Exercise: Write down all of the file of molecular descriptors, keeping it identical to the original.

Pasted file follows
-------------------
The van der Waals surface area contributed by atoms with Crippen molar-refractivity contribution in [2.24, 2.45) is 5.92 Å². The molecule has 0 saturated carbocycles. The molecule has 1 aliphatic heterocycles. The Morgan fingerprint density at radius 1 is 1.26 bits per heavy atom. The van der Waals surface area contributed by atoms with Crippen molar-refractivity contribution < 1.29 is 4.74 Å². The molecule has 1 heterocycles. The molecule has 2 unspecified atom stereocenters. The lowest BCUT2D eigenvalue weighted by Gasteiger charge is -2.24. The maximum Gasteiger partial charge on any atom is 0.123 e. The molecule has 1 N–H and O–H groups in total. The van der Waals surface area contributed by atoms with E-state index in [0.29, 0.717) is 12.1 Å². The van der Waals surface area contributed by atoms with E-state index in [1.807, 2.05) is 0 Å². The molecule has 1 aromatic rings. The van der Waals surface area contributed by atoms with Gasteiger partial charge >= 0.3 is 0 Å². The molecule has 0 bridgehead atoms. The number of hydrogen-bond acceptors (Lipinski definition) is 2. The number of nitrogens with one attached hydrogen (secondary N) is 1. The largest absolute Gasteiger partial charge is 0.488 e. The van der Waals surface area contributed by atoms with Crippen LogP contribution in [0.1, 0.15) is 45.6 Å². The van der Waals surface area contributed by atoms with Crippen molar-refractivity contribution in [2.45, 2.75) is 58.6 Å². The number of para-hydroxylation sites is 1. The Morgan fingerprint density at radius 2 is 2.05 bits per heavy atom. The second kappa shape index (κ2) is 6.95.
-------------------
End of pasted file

The van der Waals surface area contributed by atoms with Crippen molar-refractivity contribution in [2.24, 2.45) is 5.92 Å². The molecule has 0 saturated carbocycles. The molecule has 1 aliphatic heterocycles. The Morgan fingerprint density at radius 1 is 1.26 bits per heavy atom. The van der Waals surface area contributed by atoms with Crippen molar-refractivity contribution < 1.29 is 4.74 Å². The molecule has 1 heterocycles. The molecule has 2 unspecified atom stereocenters. The lowest BCUT2D eigenvalue weighted by Gasteiger charge is -2.24. The maximum Gasteiger partial charge on any atom is 0.123 e. The molecule has 1 N–H and O–H groups in total. The van der Waals surface area contributed by atoms with E-state index in [0.29, 0.717) is 12.1 Å². The van der Waals surface area contributed by atoms with E-state index in [1.807, 2.05) is 0 Å². The molecule has 1 aromatic rings. The van der Waals surface area contributed by atoms with Gasteiger partial charge >= 0.3 is 0 Å². The molecule has 0 bridgehead atoms. The number of hydrogen-bond acceptors (Lipinski definition) is 2. The number of nitrogens with one attached hydrogen (secondary N) is 1. The largest absolute Gasteiger partial charge is 0.488 e. The van der Waals surface area contributed by atoms with Crippen LogP contribution in [0.1, 0.15) is 45.6 Å². The van der Waals surface area contributed by atoms with Crippen molar-refractivity contribution in [2.45, 2.75) is 58.6 Å². The number of para-hydroxylation sites is 1. The Morgan fingerprint density at radius 2 is 2.05 bits per heavy atom. The second kappa shape index (κ2) is 6.95.